Operators can incentivize add-ons that enhance the customer’s experience.
As operators around the country were forced to shutter their dining rooms during the COVID-19 outbreak, many discovered that they could drive higher check averages for takeout orders by offering bundled family meals.
These supersized offerings proved to be a natural fit for households populated by homebound parents and children with few activities to interrupt their mealtimes.
In fact, many operators have reported higher check averages for takeout orders during the pandemic than they had previously experienced, in part because of these bundled meal deals that often combine entrées, appetizers, sides and desserts.
Exploring Data-Driven Upselling
"During the pandemic, we've seen all of our customers on average increase their average order size by 50 percent,” says Sashika Dias, co-founder of Incentivio, a supplier of white-label digital technologies to restaurant companies.
Incentivio is currently testing a suggestive-upselling and cross-selling solution for restaurants that leverages artificial intelligence and machine learning. The technology will analyze data from all previous orders that have been placed at the restaurant to suggest add-ons that best complement each customer’s order.
The potential for such data-driven upselling is one of the chief reasons McDonald’s last year acquired Dynamic Yield, a technology company specializing in machine learning that provides personalized product suggestions to e-commerce shoppers based on a range of variables.
Restaurants have good reason to explore data-driven solutions for upselling. Leveraging data analytics to create individualized communications with customers can drive a 5-percent increase in incremental sales among loyalty program members, according to research from Boston Consulting Group. That’s in addition to enjoying the benefits of having a loyalty program in the first place.
"During the pandemic, we've seen all of our customers on average increase their average order size by 50 percent."
While few operators have the resources of a McDonald’s to acquire their own artificial intelligence companies, and many lack loyalty programs that automate upselling and cross-selling, there are actions they can take to encourage increased spending among their takeout and delivery customers.
Following are a few suggestions:
Get Creative with Beverages. The ability to merchandise alcoholic beverages for off-premises consumption has helped many operators increase order sizes where laws have been modified to allow for this. One creative way operators are encouraging off-premises drink sales is to feature virtual happy hours, which incentivize customers to order appetizers and drinks while enjoying a music or video feed from the restaurant. Operators with signature craft drinks also can showcase these beverages in their promotions for off-premises dining.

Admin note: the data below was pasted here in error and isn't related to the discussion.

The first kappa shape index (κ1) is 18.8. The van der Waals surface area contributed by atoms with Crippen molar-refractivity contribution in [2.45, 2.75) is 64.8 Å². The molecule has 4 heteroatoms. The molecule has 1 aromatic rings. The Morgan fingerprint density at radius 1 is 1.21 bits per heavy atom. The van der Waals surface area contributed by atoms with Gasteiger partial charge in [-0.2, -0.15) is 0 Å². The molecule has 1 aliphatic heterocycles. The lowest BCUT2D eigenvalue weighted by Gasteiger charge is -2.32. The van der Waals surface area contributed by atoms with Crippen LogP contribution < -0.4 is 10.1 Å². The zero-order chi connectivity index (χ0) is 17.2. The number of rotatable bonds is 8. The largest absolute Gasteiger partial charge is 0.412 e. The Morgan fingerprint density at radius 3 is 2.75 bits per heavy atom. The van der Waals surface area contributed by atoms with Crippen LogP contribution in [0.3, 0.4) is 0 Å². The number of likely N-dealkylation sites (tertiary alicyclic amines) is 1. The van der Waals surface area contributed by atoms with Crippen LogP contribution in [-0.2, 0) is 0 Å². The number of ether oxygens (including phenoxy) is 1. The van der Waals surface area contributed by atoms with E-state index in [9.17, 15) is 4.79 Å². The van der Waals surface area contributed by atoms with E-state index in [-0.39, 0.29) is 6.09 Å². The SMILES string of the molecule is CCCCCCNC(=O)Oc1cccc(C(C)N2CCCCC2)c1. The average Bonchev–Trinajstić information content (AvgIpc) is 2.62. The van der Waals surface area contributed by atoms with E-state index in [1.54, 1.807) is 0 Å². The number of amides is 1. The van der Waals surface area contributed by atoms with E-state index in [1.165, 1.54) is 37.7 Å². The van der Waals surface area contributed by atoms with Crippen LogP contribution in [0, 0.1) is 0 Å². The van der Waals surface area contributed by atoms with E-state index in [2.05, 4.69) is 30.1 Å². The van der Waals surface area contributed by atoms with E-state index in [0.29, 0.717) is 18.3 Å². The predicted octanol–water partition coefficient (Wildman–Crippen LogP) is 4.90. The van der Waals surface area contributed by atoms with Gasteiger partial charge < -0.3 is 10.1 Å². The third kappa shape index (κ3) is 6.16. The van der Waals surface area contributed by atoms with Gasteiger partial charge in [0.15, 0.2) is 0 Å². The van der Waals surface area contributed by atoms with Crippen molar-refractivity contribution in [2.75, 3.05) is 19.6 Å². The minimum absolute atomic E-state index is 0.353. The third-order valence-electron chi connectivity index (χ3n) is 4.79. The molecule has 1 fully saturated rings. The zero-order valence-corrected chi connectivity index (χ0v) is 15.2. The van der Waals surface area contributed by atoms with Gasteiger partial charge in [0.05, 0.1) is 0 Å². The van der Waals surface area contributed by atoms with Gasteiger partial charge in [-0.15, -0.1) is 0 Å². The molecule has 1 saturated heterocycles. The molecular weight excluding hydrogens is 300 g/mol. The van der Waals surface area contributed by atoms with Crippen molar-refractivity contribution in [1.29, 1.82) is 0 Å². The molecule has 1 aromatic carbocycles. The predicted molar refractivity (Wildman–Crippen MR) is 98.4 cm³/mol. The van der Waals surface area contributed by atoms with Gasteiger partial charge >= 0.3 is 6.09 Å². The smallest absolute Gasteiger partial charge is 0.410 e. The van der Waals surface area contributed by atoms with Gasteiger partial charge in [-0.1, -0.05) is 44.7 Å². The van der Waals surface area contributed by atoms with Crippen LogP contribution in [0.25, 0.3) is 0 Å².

Wine-centric restaurant Arden in Portland, Oregon, has been hosting virtual wine tastings during the pandemic, focusing on wines from a different region each week and led by the restaurant’s sommelier and owner, Kelsey Glasser. No purchase is required, but the restaurant offers the wines for sale and announces the following tasting a week in advance.
To encourage non-alcoholic beverage sales, operators can consider merchandising bulk beverages that can quench the thirst of the whole family, such as gallons of iced tea or lemonade, as add-ons to family meals. Placing impulse displays of beverages at the point of pickup for take-out orders is another tactic deployed by operators. These can take the form of glass-door coolers in the takeout area, or a simple shelf displaying a row of bottles or cans of beverages available for takeout.
Bundle Groceries with Takeout Orders. Many operators have leveraged their inventories to launch retail sales of grocery items, from eggs and fresh produce to high-end steaks and seafood. Operators have an opportunity to encourage consumers to order meal components at the same time they are ordering meals to save them from having to make another trip out of the house, says Bruce Reinstein, a partner in consulting firm Kinetic12.
“If I’m operating an Italian restaurant that makes the best Bolognese sauce around, I can promote that as an additional item for customers,” he says. “If they’re coming in for a Penne Bolognese, the restaurant should be offering Bolognese sauce by the quart, which allows you to get two meals out of the customer instead of one.”
Leverage Curbside Pickup. Reinstein says offering curbside pickup is also helping to drive higher checks because many customers appreciate the contactless nature of the service.
“There's a certain comfort level as far as safety and sanitation is concerned,” he says. “Delivery is not going away, but delivery is convenience-based. Curbside service offers the ability to have restaurant quality food at home. I consider them totally different, and it will naturally raise the check because customers want restaurant quality food.”
Offer Gift Cards. During the pandemic, many consumers have been unable to take their friends, family or co-workers out for meals as much as they previously had—if at all. This presents operators with an opportunity to encourage their customers to buy restaurant gift cards instead as an alternative way to share meals, says Rajat Bhakhri, co-founder of Incentivio. “This can be a huge revenue source,” he says.
Restaurants can encourage customers to buy gift cards by offering small incentives, such as a free appetizer, adds Dias.
The bottom line when seeking to drive higher off-premises checks is that operators need to deliver something that benefits the customer in some way.
“It’s really all about creating a great guest experience,” says Dias.